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What Are Dow Futures?


What Are Dow Futures?


Dow Futures are contracts for buying or selling commodities at a set price on a future date. They help investors estimate or think about how stocks might be valued before the stock market opens.

Key Takeaways

  • Dow Futures are deals involving goods, set at fixed prices and dates for delivery later on.
  • They help investors guess or think about how much stocks might be worth before the stock market starts for the day.
  • A futures contract is a promise made between two parties, who can be people or organizations, and it's something they have to follow by law.
  • With this deal, these groups agree to swap money or things based on the expected prices of a basic index.
  • Dow Futures trading begins every day at 7:20 a.m. Central Time on the Chicago Board of Trade (CBOT).

Definition and Example of Dow Futures

The Dow Jones Industrial Average (DJIA) and the Standard & Poor's (S&P) 500 indexes include trading for commodities. Here, you can trade contracts for future commodities on the index instead of buying stocks.

If you're new to futures trading, Dow Futures might seem confusing initially. To make it clearer, here are some basic things to understand.

Alternate Name:Dow Jones Futures

How Dow Futures Work

To understand how Dow Futures work, imagine a grocer and a farmer. The grocer knows the farmer will harvest soybeans soon, so they offer to buy 100 bushels in January for ₹900.

If the farmer agrees, it's a deal, and both wait for January. Regardless of soybean prices then, the grocer pays the agreed price.

A futures contract is a promise between two parties (like people or companies). They agree to trade money or things based on expected prices of an index.


Futures are different from futures options. Options come from the futures market but have their own market and exchange. When you buy options, you get the right (but not the duty) to follow through with the terms of the commodities deal. In a futures contract, both sides must do what they agreed upon.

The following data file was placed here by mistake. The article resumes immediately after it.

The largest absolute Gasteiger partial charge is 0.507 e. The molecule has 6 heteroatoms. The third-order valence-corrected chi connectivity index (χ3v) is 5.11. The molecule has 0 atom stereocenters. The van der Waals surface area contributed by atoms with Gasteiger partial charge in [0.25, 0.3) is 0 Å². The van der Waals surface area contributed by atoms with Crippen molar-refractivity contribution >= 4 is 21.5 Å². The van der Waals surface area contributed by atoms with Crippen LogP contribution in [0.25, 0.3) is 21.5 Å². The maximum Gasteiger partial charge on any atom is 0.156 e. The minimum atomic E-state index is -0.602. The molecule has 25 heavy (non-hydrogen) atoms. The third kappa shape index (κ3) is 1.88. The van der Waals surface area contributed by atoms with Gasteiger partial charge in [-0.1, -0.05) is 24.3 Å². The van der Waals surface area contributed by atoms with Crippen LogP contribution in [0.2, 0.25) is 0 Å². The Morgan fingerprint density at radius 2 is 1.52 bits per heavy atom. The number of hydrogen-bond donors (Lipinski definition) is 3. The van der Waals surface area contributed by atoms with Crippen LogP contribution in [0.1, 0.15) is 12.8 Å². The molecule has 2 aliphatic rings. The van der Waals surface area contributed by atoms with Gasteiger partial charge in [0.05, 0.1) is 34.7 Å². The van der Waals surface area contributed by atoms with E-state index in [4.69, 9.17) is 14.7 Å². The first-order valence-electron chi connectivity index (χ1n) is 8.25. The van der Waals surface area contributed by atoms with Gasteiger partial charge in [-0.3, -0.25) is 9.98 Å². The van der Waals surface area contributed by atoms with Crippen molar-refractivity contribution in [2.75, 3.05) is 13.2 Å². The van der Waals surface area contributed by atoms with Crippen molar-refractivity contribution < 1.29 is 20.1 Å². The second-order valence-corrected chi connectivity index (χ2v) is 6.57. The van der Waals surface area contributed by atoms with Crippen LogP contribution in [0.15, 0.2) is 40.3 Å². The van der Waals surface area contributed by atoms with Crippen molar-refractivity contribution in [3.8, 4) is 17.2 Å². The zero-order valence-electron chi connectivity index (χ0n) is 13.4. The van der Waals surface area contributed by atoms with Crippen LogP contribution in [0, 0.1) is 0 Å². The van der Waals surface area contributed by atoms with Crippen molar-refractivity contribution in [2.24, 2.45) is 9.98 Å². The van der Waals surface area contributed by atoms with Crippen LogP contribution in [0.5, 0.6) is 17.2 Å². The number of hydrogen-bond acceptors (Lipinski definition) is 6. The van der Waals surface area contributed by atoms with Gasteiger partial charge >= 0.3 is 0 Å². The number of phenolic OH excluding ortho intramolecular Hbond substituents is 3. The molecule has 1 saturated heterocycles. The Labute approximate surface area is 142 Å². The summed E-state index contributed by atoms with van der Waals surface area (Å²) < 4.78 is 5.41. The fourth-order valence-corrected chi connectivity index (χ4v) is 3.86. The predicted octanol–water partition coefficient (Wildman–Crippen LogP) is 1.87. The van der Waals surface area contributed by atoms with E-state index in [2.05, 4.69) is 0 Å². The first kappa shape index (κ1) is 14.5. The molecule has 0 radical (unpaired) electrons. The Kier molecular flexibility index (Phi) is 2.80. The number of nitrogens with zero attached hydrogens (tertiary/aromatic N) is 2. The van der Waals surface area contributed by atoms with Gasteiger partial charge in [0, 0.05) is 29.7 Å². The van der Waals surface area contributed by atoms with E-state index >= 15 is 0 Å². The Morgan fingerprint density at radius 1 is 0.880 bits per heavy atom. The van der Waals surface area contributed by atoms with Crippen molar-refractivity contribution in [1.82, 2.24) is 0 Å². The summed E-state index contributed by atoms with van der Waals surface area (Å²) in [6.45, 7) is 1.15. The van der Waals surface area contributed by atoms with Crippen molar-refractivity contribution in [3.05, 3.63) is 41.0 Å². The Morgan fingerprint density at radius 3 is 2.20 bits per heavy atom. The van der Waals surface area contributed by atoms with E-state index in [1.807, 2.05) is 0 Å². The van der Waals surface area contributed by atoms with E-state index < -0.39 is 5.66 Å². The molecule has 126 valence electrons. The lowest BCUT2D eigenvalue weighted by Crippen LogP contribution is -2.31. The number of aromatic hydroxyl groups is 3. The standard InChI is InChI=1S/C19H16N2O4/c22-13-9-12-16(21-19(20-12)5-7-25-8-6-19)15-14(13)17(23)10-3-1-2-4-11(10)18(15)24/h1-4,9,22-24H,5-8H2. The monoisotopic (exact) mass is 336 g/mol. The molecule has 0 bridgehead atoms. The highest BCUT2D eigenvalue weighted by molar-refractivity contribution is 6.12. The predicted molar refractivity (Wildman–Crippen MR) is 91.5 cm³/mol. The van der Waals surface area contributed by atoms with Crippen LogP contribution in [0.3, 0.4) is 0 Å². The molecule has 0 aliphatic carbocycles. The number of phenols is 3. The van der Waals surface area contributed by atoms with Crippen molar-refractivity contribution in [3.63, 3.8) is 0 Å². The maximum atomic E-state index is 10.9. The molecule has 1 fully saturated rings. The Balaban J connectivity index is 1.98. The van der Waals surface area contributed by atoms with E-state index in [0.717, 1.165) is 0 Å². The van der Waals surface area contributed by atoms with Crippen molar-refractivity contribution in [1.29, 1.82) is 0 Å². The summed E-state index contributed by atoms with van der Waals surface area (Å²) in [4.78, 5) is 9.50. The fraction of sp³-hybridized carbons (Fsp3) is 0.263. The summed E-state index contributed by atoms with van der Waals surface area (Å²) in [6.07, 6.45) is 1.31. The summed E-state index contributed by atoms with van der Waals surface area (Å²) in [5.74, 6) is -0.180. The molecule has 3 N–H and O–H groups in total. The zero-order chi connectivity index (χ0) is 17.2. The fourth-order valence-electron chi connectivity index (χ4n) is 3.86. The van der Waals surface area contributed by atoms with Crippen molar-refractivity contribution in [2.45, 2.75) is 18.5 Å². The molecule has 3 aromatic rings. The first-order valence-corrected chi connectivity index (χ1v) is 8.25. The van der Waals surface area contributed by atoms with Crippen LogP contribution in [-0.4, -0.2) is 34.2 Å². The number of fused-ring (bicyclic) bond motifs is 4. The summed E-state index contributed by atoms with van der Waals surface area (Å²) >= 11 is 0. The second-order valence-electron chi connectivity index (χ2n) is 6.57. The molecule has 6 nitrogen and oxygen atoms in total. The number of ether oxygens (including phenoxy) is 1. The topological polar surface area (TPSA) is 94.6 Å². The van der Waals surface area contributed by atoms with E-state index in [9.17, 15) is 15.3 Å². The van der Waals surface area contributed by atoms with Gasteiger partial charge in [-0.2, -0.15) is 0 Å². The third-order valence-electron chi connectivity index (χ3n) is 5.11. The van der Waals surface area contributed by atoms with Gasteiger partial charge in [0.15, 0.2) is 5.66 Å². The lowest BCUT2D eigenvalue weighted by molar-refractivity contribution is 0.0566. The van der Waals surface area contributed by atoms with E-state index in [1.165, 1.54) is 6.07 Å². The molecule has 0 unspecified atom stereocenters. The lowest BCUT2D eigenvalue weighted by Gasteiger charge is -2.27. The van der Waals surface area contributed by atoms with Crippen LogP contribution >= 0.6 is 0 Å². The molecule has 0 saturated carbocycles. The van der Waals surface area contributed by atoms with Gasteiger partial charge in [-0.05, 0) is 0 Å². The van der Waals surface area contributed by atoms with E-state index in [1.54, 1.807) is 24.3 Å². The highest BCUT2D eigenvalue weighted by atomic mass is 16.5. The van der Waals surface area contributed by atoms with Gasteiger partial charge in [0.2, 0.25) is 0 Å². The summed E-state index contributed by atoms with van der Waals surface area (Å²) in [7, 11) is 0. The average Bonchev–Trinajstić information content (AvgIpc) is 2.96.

Where Do Dow Futures Trade?

Your trade's position is the price you agreed on with the seller. Dow Futures contracts trade on an exchange, which is the one you work with to create your position (your price and contract) on the commodity.

This exchange is there to ensure fair trading and remove risks like one party not keeping their side of the deal. When all futures contracts go through the exchange, it gets rid of this risk because the exchange guarantees every position.

When Can You Trade?

Dow Futures begin trading daily at the Chicago Board of Trade (CBOT) at 7:20 a.m. Central Time (8:20 a.m. Eastern Time), an hour and ten minutes before the stock market starts. This early start lets trading happen so that reporters and experts can understand how investors feel about prices and the market's potential.

Market sentiment can be unpredictable. For instance, if a company reports big profits and Dow Futures rise, it's likely that the stock market will go up too. But if there's an unexpected event like severe weather closing shipping lanes before the stock market opens, Dow Futures might fall. This makes investors worry about potential issues, which could lead to stocks dropping when the market opens.

Buying Futures With Leverage

Dow Futures come with leverage, letting traders use less money for trading futures while getting bigger gains or losses. It helps traders potentially make more money on market price changes compared to buying stocks directly.


The Dow Jones futures have a 10-to-1 leverage, also called 1,000% leverage. For instance, if the Dow Futures are at 6,000, one futures contract would be worth ₹60,000. With each ₹1 change in the DJIA (or "point"), the value of one Dow Futures contract changes by ₹10.

Therefore, if a trader thinks the market will rise, they can buy Dow Futures with a smaller investment and potentially make a large profit due to the leverage effect.

For instance, if the market goes back to 14,000 from the current 8,000, each Dow Futures contract would increase in value by ₹60,000 (a rise of 6,000 points multiplied by the 10 leverage factor equals ₹60,000). However, it's important to note that the opposite can occur as well. If the market falls, the trader dealing with Dow Futures could face significant losses.

Written by Sauravsingh

Techpreneur and adept trader, Sauravsingh Tomar seamlessly blends the worlds of technology and finance. With rich experience in Forex and Stock markets, he's not only a trading maven but also a pioneer in innovative digital solutions. Beyond charts and code, Sauravsingh is a passionate mentor, guiding many towards financial and technological success. In his downtime, he's often found exploring new places or immersed in a compelling read.

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